I am excited about the new hires we are going to be doing. We will be bringing in two student ministry pastors and an office administrator. I am pumped about what God is going to do next.

This past week we made the decision to pray for every person and family connected to Charter Oak Church over the next six weeks. I will let you in on a little secret since you read all the way to the end of this very long post - something is on the horizon when it comes to prayer at Charter Oak Church. Those who were in worship caught a little glimpse of it this weekend. God is up to something and I want to be a part of it. I will come to a crisis of belief, but I know what I believe about my heavenly Father.

Thanks D.C. for the Quote

“Spectacular achievements are always preceded by unspectacular preparation.”
~ Roger Staubach

Pastor Steven - Faith/Hope

I love this blog post from Pastor Steven. It goes right along with this weekend's message.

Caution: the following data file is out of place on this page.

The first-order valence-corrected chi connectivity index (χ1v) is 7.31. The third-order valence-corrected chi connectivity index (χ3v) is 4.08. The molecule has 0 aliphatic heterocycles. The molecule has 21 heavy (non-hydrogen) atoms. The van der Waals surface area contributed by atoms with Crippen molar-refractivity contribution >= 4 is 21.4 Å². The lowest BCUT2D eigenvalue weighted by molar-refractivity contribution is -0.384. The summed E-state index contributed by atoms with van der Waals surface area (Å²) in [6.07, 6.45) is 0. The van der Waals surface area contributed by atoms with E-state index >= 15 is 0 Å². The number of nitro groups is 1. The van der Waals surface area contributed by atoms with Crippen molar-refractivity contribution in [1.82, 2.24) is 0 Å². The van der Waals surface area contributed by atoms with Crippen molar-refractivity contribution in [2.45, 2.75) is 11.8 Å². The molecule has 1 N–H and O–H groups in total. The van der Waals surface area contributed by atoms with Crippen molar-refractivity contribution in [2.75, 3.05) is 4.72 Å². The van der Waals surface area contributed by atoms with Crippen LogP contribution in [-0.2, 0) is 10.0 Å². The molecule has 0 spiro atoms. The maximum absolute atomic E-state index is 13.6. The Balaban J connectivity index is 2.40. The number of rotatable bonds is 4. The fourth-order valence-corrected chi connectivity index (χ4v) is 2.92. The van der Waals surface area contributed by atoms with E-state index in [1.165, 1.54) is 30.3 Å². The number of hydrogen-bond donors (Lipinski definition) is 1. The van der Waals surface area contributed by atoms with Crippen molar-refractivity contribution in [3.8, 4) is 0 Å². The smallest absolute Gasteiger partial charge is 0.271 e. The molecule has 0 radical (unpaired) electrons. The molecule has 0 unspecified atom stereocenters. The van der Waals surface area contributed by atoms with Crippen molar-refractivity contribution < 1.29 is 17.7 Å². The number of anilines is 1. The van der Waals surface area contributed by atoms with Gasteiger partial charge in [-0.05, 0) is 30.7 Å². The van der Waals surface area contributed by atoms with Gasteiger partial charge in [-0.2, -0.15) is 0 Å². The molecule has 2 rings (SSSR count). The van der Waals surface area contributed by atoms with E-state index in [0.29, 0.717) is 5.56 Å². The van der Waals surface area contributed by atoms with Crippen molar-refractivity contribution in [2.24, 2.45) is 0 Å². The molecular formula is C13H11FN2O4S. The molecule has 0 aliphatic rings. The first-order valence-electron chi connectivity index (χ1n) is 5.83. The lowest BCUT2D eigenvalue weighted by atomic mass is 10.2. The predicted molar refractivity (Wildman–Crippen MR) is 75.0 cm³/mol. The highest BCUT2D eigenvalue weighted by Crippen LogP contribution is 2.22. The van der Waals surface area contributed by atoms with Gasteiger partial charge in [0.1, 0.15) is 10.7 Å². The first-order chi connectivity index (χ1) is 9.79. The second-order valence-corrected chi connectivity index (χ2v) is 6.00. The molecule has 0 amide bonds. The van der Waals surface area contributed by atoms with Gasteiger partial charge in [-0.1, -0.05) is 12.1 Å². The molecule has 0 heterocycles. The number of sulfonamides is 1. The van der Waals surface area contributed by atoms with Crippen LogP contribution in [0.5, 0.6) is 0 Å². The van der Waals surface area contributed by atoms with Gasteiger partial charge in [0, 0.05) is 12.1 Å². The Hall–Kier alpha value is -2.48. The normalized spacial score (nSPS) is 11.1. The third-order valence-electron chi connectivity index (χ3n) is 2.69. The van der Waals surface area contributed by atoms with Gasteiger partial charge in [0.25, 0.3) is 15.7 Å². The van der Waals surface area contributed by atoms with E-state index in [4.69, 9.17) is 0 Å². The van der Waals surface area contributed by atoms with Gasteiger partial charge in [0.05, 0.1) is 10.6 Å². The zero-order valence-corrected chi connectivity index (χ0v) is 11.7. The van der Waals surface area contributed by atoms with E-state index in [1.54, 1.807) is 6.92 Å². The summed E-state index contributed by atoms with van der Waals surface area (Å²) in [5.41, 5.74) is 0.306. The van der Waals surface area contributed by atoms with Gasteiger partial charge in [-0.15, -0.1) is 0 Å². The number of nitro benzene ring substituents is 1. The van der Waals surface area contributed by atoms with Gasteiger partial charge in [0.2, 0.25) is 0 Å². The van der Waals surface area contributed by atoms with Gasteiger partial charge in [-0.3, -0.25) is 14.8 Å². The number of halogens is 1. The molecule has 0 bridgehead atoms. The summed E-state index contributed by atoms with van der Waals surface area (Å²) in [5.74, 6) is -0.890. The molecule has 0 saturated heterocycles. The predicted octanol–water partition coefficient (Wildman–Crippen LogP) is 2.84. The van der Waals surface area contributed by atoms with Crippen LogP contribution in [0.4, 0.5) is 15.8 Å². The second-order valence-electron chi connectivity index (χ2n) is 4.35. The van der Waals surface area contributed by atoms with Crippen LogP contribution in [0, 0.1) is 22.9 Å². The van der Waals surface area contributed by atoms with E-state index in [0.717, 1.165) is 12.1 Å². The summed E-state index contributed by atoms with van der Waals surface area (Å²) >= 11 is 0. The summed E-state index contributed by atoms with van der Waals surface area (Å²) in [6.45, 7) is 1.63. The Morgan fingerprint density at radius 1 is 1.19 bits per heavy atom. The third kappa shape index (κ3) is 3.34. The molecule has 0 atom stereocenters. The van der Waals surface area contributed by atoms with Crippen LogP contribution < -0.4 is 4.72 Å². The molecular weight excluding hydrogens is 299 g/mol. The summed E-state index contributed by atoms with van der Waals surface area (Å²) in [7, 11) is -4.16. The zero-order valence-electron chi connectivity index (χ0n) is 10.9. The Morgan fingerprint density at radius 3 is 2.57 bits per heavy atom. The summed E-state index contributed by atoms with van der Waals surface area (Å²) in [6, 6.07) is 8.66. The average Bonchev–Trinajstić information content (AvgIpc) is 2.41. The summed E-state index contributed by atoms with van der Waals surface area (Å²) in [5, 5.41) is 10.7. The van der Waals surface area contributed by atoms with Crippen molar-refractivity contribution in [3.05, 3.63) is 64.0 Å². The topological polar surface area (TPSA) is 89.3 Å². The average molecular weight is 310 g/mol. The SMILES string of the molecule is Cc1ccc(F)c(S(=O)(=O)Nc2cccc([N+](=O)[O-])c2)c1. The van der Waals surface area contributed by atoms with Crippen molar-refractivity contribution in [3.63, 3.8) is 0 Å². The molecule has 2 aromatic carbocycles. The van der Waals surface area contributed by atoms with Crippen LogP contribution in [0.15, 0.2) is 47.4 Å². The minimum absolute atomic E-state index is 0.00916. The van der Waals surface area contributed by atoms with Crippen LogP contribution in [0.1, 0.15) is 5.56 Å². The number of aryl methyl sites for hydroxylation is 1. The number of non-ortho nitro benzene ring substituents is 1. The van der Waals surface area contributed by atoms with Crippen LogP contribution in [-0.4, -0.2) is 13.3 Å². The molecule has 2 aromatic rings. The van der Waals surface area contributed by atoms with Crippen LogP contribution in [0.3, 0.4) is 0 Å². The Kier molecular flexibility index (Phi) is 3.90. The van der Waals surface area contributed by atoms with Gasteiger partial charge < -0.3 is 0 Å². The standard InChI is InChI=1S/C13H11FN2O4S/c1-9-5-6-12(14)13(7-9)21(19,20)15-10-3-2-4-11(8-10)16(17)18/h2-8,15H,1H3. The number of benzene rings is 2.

Faith is substance
I like the old King James translation of Hebrews 11:1:Faith is the substance of things hoped for, the evidence of things not seen.

Faith is not an abstract theoretical proposition. It’s not wishful thinking. It’s substance. It’s action.

Most of my life I imagined faith as some kind of force field. And the way we talk about faith dematerializes it. By most definitions, faith is synonymous with hope.

The more I study Scripture, the more I detect a sharp distinction between hope and faith. Hope is a desire. Faith is a demonstration. Hope wants it to happen. Faith causes it to happen and acts as if it’s already done.

Faith is not content to want it really, really bad. Faith consults the drawings and gets busy building. Hope is the blueprint. Faith is the contractor.

Some of the things we’re believing God for will never happen in our lives because we stand in hope instead of walking in faith.